LARRY ELDER: Glass ceiling? Ha, what glass ceiling. Women -- women exaggerate the problem of sexism.


AVLON: Other candidates considered top tier, which means polling in the low single digits, include reality TV star Caitlyn Jenner, former mayor of San Diego Kevin Faulconer, assemblyman Kevin Kiley and businessman John Cox, who got thrashed by Newsome in 2018 by around 3 million votes.

Now, this if this all sounds a little kooky, screwy, even by California standards, you're not wrong. In fact, a few scholars argue this process isn't constitutional at all if it leads to a new Republican governor receiving fewer votes than the Democrat.


But with the U.S. Senate divided 50/50, if something should happen to the oldest member of the senate, 88-year-old Dianne Feinstein, the new governor of California would choose her replacement, flipping control of the Senate. This could also give Republicans the power to block a replacement for the oldest Supreme Court justice, Stephen Breyer, if he chooses to retire. This could give Republicans a 7-2 majority on the court, despite having won the popular vote in a presidential election only once since 1988.

So, yes, the California recall on September 14th matters a lot. Not just in the golden state, but nationwide.

And that's your "Reality Check."

BERMAN: It sure does matter. And I'm with you on the kooky, screwy part also.

John Avlon, thank you.

Now here's what else to watch today.


ON SCREEN TEXT: 9:30 a.m. ET, Biden speaks with G7 leaders.

12:00 p.m. ET, Biden remarks on Afghanistan.

1:00 p.m. ET, White House press briefing.


BERMAN: New reporting on a secret meeting between the CIA director and the Taliban. Live coverage ahead.

KEILAR: And, next, a young mother's final message before losing her battle with COVID.



BERMAN: A Texas mother is sharing her daughter's heart-wrenching, final message before dying of COVID. Mom, I wish I got vaccinated. Thirty-two-year-old Page Ruiz was nine months pregnant when she tested positive. It was just days before she was due to have her second child on July 30th. She had an emergency c-section and it looked as if she was recovering, but there were complications and she passed away last week before being able to hold her newborn baby Celeste.

With me now is Page's mother, Robin Zinsou.

And, Robin, we're so sorry for your loss. And I want to talk to you about your daughter, Page.

But first, just let me ask, your granddaughters, Joanna and newborn Celeste, how are they doing this morning?

ROBIN ZINSOU, LOST 32-YEAR-OLD DAUGHTER TO COVID-19: They're doing well. They're healthy and they're doing well.

BERMAN: Well, that's a blessing. And I'm so pleased to hear that. I know how hard this has to be on you and them.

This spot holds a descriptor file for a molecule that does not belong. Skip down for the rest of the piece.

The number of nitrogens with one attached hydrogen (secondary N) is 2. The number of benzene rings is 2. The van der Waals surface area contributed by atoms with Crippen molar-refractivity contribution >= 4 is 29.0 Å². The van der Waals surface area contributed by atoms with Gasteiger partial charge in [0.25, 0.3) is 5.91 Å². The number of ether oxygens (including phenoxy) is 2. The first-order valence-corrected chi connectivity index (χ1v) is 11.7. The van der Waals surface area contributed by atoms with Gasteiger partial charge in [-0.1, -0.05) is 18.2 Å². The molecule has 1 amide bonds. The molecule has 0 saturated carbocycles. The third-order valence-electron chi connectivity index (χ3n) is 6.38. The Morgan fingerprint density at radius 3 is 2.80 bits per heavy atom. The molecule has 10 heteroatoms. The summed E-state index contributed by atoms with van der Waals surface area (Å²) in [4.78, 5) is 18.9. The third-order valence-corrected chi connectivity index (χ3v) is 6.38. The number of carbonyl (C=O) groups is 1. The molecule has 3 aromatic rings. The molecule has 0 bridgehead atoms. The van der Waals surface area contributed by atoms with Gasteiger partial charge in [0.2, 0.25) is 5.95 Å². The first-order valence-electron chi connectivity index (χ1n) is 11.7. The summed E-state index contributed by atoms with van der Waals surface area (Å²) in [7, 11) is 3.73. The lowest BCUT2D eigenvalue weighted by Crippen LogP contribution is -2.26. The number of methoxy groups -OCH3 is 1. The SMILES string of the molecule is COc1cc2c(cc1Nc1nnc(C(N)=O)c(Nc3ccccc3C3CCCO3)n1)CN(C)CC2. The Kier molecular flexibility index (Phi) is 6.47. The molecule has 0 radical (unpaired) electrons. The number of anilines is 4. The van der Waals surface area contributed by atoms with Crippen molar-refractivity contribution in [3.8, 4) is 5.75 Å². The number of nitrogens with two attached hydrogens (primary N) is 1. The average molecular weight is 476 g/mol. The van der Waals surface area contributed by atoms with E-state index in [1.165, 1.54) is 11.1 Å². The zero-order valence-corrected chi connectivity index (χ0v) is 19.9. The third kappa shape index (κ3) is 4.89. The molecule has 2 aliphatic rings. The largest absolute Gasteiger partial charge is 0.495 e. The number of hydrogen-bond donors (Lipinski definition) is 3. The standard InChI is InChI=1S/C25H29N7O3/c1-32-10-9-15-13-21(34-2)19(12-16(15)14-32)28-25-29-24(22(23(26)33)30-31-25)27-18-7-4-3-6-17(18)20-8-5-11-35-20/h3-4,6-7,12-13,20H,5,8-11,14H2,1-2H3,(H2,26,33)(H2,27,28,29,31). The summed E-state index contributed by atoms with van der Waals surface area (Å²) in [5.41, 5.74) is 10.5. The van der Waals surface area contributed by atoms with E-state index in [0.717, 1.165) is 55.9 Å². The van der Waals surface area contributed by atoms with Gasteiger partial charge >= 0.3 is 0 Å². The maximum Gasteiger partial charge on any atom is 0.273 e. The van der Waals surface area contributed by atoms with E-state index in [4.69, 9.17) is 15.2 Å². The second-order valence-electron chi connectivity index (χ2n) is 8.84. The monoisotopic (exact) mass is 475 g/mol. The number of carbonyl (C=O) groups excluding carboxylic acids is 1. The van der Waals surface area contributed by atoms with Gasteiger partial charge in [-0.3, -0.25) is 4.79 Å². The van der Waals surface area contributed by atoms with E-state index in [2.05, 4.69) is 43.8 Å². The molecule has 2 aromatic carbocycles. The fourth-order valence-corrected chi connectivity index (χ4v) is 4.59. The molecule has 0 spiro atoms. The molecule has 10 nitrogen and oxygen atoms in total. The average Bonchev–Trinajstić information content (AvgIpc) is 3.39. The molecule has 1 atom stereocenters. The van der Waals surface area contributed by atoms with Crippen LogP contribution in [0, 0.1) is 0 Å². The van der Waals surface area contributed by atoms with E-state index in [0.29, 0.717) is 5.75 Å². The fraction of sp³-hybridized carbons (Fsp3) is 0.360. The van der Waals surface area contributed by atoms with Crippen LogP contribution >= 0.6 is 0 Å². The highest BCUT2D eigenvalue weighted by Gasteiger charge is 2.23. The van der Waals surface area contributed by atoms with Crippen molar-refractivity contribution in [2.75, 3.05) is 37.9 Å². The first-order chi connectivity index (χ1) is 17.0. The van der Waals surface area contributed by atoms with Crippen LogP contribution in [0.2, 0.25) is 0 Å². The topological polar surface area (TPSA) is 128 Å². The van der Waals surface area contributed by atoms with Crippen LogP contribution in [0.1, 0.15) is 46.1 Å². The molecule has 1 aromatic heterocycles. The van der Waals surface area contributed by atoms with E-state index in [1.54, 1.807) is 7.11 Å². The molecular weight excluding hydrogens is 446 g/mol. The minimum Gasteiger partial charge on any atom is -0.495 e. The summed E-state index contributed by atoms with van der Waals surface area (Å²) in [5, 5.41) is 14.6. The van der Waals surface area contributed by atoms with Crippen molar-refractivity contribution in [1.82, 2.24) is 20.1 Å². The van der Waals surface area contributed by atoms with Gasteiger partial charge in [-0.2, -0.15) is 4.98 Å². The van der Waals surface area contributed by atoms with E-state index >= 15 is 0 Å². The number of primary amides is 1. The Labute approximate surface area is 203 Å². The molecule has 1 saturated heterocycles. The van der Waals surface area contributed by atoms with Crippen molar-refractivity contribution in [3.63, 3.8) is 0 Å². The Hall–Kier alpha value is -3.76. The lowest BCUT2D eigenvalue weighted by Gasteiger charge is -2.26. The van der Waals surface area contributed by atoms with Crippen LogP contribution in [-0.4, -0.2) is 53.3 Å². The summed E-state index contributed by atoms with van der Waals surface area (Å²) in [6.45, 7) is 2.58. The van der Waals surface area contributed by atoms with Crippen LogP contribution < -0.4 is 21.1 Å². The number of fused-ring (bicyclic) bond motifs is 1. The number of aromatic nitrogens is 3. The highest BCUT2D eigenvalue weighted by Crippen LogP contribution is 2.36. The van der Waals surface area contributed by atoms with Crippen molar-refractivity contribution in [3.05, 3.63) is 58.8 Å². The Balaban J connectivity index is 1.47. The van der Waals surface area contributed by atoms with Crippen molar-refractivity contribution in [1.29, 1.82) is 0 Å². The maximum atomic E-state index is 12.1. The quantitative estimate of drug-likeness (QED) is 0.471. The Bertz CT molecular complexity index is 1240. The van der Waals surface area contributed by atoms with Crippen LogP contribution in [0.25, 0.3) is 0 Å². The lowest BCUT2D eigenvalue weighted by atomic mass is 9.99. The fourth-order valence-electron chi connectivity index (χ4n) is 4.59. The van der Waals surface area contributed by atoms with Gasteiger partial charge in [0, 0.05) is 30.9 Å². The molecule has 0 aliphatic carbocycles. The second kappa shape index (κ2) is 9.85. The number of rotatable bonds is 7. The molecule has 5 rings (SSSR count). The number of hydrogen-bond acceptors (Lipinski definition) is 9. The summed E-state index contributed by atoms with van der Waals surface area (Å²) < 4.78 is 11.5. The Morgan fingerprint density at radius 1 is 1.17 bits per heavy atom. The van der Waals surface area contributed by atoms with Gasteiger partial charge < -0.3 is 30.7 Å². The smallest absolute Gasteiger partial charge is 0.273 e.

Look, your daughter, Page, she was pregnant and had chosen not to get vaccinated. Why?

ZINSOU: She thought that there wasn't enough information or data out there to say that she could confidently get vaccinated without harming the baby. And she -- I would ask her, have you talked to the doctor? Have you talked to the doctor? I would like you to get vaccinated. And she kept saying, no, I'm going to wait until after I have the baby. She was afraid she would harm the baby. So that's why she didn't get vaccinated.

BERMAN: And you were worried all along.

ZINSOU: Yes, I was. It was my worst fear.

BERMAN: I think having a loved one come down with COVID is such a fear for everybody right now.

After she was diagnosed, she started trying to convince other people to get vaccinated. She came around. What did she do?

ZINSOU: It wasn't until after she had the baby that she -- and she started to get worse that she said that she wished she have gotten the vaccine. She texted that to me. I didn't find out till after she passed that she was texting that same message to her sister and to her friends.

BERMAN: That's so hard to hear.

ZINSOU: And that she wanted -- and she wanted people to get vaccinated. BERMAN: No doubt she'd want you to be telling people right now to go

out and get vaccinated and share her story.


BERMAN: So, her daughter, Celeste, was delivered, and Celeste is doing fine.


BERMAN: Page was able to see Celeste, but never able to hold her. Explain that.

ZINSOU: As soon as Celeste was delivered, they whisked her away. And when my daughter came to, they said that they couldn't -- they had to keep each other separated because of the COVID.

Celeste was discharged from the hospital a couple of days later and we figured out a way to do video chat so that Page could see the baby. And that's how we let Page -- figured out a way for her to mother her daughter.

BERMAN: Well, I'm sure she would have loved to have been able to hold her. But even being able to see her, I'm sure, in and of itself, was a blessing.

Robin, I've got to let you go, but what is the message you want the American people to hear this morning?

ZINSOU: Mask up, get vaccinated so this doesn't happen to your family.

BERMAN: Robin Zinsou, we're sending you love. We're with you.

ZINSOU: Thank you.

BERMAN: You know, we're thinking about you and your granddaughters. We wish you the best of luck. Thank you for being with us.

ZINSOU: Thank you. Thank you.


BERMAN: We'll be right back.


KEILAR: "The Good Stuff" this morning, Airbnb pledging to help Afghans who fled their country after the Taliban takeover. CEO Brian Chesky tweeting this morning that the company will give free housing to 20,000 Afghan refugees globally. There is no word yet exactly where or how long refugees would be able to stay for free.

For more information on how you can help Afghan refugees during this crisis, go to

And CNN's coverage continues right now. [09:00:09]